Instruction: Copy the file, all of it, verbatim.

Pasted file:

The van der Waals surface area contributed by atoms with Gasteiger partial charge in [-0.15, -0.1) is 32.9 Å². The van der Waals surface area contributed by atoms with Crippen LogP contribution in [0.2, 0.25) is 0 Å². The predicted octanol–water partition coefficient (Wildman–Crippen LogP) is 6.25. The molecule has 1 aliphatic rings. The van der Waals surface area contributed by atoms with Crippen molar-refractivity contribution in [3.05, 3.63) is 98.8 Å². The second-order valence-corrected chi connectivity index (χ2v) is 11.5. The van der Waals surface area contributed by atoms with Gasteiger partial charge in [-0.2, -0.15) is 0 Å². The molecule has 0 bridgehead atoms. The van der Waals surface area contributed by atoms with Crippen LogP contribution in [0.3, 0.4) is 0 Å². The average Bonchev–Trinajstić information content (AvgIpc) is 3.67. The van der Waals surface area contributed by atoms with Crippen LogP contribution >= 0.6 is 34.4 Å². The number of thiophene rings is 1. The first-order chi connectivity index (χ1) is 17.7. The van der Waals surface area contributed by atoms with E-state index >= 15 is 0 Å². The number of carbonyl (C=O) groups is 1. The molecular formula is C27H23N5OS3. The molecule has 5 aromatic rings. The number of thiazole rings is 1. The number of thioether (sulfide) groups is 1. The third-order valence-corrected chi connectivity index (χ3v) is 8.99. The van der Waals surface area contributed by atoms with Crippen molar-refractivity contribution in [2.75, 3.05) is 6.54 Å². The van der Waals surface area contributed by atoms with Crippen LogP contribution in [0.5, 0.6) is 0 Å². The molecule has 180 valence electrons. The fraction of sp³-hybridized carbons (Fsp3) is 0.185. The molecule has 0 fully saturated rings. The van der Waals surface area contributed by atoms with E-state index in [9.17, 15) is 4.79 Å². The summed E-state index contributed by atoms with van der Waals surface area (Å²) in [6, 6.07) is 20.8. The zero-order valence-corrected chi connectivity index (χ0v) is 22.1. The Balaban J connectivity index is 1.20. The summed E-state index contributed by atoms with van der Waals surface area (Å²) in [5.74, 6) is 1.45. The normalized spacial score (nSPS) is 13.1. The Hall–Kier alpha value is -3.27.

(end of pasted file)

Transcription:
The van der Waals surface area contributed by atoms with Gasteiger partial charge in [-0.15, -0.1) is 32.9 Å². The van der Waals surface area contributed by atoms with Crippen LogP contribution in [0.2, 0.25) is 0 Å². The predicted octanol–water partition coefficient (Wildman–Crippen LogP) is 6.25. The molecule has 1 aliphatic rings. The van der Waals surface area contributed by atoms with Crippen molar-refractivity contribution in [3.05, 3.63) is 98.8 Å². The second-order valence-corrected chi connectivity index (χ2v) is 11.5. The van der Waals surface area contributed by atoms with Gasteiger partial charge in [-0.2, -0.15) is 0 Å². The molecule has 0 bridgehead atoms. The van der Waals surface area contributed by atoms with Crippen LogP contribution in [0.3, 0.4) is 0 Å². The average Bonchev–Trinajstić information content (AvgIpc) is 3.67. The van der Waals surface area contributed by atoms with Crippen LogP contribution >= 0.6 is 34.4 Å². The number of thiophene rings is 1. The first-order chi connectivity index (χ1) is 17.7. The van der Waals surface area contributed by atoms with E-state index >= 15 is 0 Å². The number of carbonyl (C=O) groups is 1. The molecular formula is C27H23N5OS3. The molecule has 5 aromatic rings. The number of thiazole rings is 1. The number of thioether (sulfide) groups is 1. The third-order valence-corrected chi connectivity index (χ3v) is 8.99. The van der Waals surface area contributed by atoms with Crippen molar-refractivity contribution in [2.75, 3.05) is 6.54 Å². The van der Waals surface area contributed by atoms with Crippen LogP contribution in [0.5, 0.6) is 0 Å². The molecule has 180 valence electrons. The fraction of sp³-hybridized carbons (Fsp3) is 0.185. The molecule has 0 fully saturated rings. The van der Waals surface area contributed by atoms with E-state index in [9.17, 15) is 4.79 Å². The summed E-state index contributed by atoms with van der Waals surface area (Å²) in [6, 6.07) is 20.8. The zero-order valence-corrected chi connectivity index (χ0v) is 22.1. The Balaban J connectivity index is 1.20. The summed E-state index contributed by atoms with van der Waals surface area (Å²) in [5.74, 6) is 1.45. The normalized spacial score (nSPS) is 13.1. The Hall–Kier alpha value is -3.27.